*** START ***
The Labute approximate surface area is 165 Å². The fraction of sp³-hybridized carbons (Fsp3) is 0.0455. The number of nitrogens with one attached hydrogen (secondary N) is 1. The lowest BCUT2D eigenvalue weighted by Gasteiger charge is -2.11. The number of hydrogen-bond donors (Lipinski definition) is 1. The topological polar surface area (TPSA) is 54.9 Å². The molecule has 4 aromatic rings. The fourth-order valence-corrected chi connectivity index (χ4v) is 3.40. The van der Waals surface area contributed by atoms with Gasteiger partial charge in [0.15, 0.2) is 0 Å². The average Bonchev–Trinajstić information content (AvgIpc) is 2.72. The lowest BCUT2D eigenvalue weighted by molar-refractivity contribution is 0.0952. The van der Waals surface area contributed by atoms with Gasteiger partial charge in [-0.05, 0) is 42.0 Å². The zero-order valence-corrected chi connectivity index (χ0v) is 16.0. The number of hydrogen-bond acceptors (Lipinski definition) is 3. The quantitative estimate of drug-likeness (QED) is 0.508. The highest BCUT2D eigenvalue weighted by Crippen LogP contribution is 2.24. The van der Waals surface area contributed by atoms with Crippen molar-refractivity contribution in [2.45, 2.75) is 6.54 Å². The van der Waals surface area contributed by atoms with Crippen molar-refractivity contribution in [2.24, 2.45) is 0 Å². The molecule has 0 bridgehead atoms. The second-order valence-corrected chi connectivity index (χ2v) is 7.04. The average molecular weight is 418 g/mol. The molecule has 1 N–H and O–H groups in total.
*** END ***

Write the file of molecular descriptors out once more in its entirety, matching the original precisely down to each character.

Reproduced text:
The Labute approximate surface area is 165 Å². The fraction of sp³-hybridized carbons (Fsp3) is 0.0455. The number of nitrogens with one attached hydrogen (secondary N) is 1. The lowest BCUT2D eigenvalue weighted by Gasteiger charge is -2.11. The number of hydrogen-bond donors (Lipinski definition) is 1. The topological polar surface area (TPSA) is 54.9 Å². The molecule has 4 aromatic rings. The fourth-order valence-corrected chi connectivity index (χ4v) is 3.40. The van der Waals surface area contributed by atoms with Gasteiger partial charge in [0.15, 0.2) is 0 Å². The average Bonchev–Trinajstić information content (AvgIpc) is 2.72. The lowest BCUT2D eigenvalue weighted by molar-refractivity contribution is 0.0952. The van der Waals surface area contributed by atoms with Gasteiger partial charge in [-0.05, 0) is 42.0 Å². The zero-order valence-corrected chi connectivity index (χ0v) is 16.0. The number of hydrogen-bond acceptors (Lipinski definition) is 3. The quantitative estimate of drug-likeness (QED) is 0.508. The highest BCUT2D eigenvalue weighted by Crippen LogP contribution is 2.24. The van der Waals surface area contributed by atoms with Crippen molar-refractivity contribution in [2.45, 2.75) is 6.54 Å². The van der Waals surface area contributed by atoms with Crippen molar-refractivity contribution in [2.24, 2.45) is 0 Å². The molecule has 0 bridgehead atoms. The second-order valence-corrected chi connectivity index (χ2v) is 7.04. The average molecular weight is 418 g/mol. The molecule has 1 N–H and O–H groups in total.